Pain is an incredibly complex condition, affecting people in a multitude of ways. It can change the way both your brain and your body function, in addition to impacting emotions, relationships and even work. So, it follows that an effective treatment plan must take into account all of these aspects of pain. Incorporating physical therapy, behavioral health and more into a treatment plan, like those offered at Advanced Pain Management (APM), can be an effective way to reduce pain – and its impact on your life.
Pain Management Resource Blog
Chiropractor. Pain professional. Primary care physician. Acupuncturist. When it comes treating your pain, there are a lot of routes you can choose. But evaluating your options, sifting through the plethora of information out there and determining the best plan of care for your particular situation can be an overwhelming task. Understanding the differences between your options can be the first step toward getting the best possible care. Let’s start with primary care physicians and pain management doctors.
Chronic pain doesn't just change the way your body works; it can also wreak havoc on your brain. In fact, pain can result in changes to multiple important regions of the brain, which are involved in many critical functions and processes. Learn more about how your pain may be affecting you - and how you can work to stop it - with our pain in the brain infographic.
There is no doubt that chronic pain changes a person; the physical and emotional effects are often readily apparent. Yet a less well-known, but equally serious effect of pain is that it actually changes the brain, causing emotional and cognitive impairment and deficits that can further hinder your ability to live a full and rewarding life. Fortunately, recent studies have shown that with effective treatment for pain, our brains can heal along with our bodies, resulting in a restoration of brain functioning.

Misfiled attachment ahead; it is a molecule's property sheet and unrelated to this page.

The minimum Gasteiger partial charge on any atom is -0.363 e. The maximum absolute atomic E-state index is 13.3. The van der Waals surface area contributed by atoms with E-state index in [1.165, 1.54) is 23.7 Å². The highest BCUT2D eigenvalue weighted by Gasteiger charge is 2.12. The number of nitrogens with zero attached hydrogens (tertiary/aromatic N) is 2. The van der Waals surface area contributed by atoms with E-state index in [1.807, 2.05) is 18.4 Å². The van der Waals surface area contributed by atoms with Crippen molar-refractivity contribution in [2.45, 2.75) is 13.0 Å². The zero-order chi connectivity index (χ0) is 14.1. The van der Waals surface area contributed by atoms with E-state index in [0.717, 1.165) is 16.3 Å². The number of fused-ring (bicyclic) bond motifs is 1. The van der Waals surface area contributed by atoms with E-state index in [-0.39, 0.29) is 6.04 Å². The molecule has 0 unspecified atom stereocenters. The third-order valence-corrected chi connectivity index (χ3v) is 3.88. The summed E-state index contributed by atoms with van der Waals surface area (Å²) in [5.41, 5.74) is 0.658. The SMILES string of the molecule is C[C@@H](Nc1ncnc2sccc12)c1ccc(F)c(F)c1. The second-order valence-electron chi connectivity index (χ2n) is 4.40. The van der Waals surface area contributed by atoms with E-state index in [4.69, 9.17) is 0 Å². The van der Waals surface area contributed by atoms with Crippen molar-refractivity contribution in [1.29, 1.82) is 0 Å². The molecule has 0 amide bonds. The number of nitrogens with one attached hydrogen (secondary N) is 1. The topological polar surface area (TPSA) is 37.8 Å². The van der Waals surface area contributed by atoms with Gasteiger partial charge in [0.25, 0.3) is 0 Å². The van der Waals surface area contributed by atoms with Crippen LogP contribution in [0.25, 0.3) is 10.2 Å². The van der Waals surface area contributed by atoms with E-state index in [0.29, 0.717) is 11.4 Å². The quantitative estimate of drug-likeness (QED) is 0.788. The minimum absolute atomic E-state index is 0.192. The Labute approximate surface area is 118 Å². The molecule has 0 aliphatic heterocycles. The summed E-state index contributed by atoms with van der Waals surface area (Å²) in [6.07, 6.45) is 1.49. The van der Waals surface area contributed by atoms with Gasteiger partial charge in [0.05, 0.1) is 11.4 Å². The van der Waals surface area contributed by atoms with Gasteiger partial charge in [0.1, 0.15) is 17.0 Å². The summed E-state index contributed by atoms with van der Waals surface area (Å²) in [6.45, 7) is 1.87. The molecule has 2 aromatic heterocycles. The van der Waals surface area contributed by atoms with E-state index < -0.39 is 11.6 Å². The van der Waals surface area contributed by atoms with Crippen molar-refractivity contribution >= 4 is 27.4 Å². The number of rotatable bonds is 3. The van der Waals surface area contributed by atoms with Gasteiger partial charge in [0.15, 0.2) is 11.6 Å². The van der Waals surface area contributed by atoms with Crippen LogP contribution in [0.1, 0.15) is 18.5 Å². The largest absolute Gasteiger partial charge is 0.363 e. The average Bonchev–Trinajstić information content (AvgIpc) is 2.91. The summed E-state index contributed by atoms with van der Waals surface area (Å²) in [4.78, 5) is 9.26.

The causes of chronic pain are undoubtedly diverse, from aging spinal discs and spinal stenosis to joint irritations and even failed back surgery. But there is one thing that many painful conditions have in common: inflammation. Reducing that inflammation – the goal of a variety of injection procedures – can be a key component to achieving pain relief.
The issue of prescription drug abuse is making its way into the public spotlight, spurred along by an increasing number of news stories and even its inclusion as an issue in the 2016 presidential race. Opioids are a key part of that discussion, especially since deaths involving prescription opioid overdoses in the U.S. increased 3.4-fold from 2001 to 2014. This staggering statistic, paired with opioids’ increasing presence in public discussion, means it’s now more important than ever to fully understand this powerful drug – and its place in treating chronic pain.
A portion of this editorial was published in the Milwaukee Journal Sentinel's Letters to the Editor section on Monday, March 21, 2016:
Chronic pain, by its very nature, can make people feel alone. This oftentimes invisible illness can make it incredibly difficult to connect, especially with those who may not truly understand what you’re experiencing. But serious, chronic pain is more widespread than you might initially think – meaning you are far from alone in this struggle.
APM physician Rohaan Mehta, who practices out of Mankato, shared his extensive pain management expertise by penning a comprehensive article on headaches for the January issue of Minnesota Healthcare News magazine. The independent publication is geared toward Minnesota consumers and is published on a monthly basis.
The U.S. Drug Enforcement Administration’s recent announcement that Milwaukee will be one of four cities to take part in their “360 Degree Strategy” anti-heroin pilot program is certainly a welcome development. Although Wisconsin has been ahead of the curve in heroin and prescription drug abuse prevention, these two inter-related problems remain huge issues here – as evidenced by the 72% increase in heroin overdoses in Milwaukee County since 2013.